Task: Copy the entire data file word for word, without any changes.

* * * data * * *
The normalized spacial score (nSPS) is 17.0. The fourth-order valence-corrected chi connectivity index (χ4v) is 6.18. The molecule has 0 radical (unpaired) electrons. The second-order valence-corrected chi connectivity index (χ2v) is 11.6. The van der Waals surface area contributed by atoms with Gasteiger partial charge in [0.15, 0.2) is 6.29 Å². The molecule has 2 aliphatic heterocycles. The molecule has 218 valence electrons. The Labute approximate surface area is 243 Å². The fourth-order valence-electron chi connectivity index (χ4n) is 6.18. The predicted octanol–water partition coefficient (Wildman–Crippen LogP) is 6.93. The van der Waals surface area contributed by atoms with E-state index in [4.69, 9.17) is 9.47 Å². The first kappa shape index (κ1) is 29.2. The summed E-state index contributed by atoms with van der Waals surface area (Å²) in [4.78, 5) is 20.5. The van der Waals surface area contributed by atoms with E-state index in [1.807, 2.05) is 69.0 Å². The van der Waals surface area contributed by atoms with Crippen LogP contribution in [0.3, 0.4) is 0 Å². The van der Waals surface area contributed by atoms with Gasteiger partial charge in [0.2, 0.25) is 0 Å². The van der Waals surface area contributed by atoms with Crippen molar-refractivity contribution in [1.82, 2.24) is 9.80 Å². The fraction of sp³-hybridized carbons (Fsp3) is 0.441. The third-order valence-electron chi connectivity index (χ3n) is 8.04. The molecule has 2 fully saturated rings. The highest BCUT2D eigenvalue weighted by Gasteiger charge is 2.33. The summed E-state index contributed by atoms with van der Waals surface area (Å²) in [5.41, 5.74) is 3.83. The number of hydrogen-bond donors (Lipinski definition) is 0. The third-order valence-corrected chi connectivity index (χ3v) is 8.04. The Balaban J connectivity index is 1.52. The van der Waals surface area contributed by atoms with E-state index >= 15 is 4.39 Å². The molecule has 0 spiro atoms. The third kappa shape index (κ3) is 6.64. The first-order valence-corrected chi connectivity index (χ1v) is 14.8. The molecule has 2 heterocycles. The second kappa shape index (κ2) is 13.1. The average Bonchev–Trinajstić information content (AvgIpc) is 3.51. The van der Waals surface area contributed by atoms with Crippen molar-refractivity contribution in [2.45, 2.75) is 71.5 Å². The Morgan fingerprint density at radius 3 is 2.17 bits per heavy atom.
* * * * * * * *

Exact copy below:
The normalized spacial score (nSPS) is 17.0. The fourth-order valence-corrected chi connectivity index (χ4v) is 6.18. The molecule has 0 radical (unpaired) electrons. The second-order valence-corrected chi connectivity index (χ2v) is 11.6. The van der Waals surface area contributed by atoms with Gasteiger partial charge in [0.15, 0.2) is 6.29 Å². The molecule has 2 aliphatic heterocycles. The molecule has 218 valence electrons. The Labute approximate surface area is 243 Å². The fourth-order valence-electron chi connectivity index (χ4n) is 6.18. The predicted octanol–water partition coefficient (Wildman–Crippen LogP) is 6.93. The van der Waals surface area contributed by atoms with E-state index in [4.69, 9.17) is 9.47 Å². The first kappa shape index (κ1) is 29.2. The summed E-state index contributed by atoms with van der Waals surface area (Å²) in [4.78, 5) is 20.5. The van der Waals surface area contributed by atoms with E-state index in [1.807, 2.05) is 69.0 Å². The van der Waals surface area contributed by atoms with Crippen LogP contribution in [0.3, 0.4) is 0 Å². The van der Waals surface area contributed by atoms with Gasteiger partial charge in [0.2, 0.25) is 0 Å². The van der Waals surface area contributed by atoms with Crippen molar-refractivity contribution in [1.82, 2.24) is 9.80 Å². The fraction of sp³-hybridized carbons (Fsp3) is 0.441. The third-order valence-electron chi connectivity index (χ3n) is 8.04. The molecule has 2 fully saturated rings. The highest BCUT2D eigenvalue weighted by Gasteiger charge is 2.33. The summed E-state index contributed by atoms with van der Waals surface area (Å²) in [5.41, 5.74) is 3.83. The number of hydrogen-bond donors (Lipinski definition) is 0. The third-order valence-corrected chi connectivity index (χ3v) is 8.04. The Balaban J connectivity index is 1.52. The van der Waals surface area contributed by atoms with E-state index >= 15 is 4.39 Å². The molecule has 0 spiro atoms. The third kappa shape index (κ3) is 6.64. The first-order valence-corrected chi connectivity index (χ1v) is 14.8. The molecule has 2 heterocycles. The second kappa shape index (κ2) is 13.1. The average Bonchev–Trinajstić information content (AvgIpc) is 3.51. The van der Waals surface area contributed by atoms with Crippen molar-refractivity contribution in [2.45, 2.75) is 71.5 Å². The Morgan fingerprint density at radius 3 is 2.17 bits per heavy atom.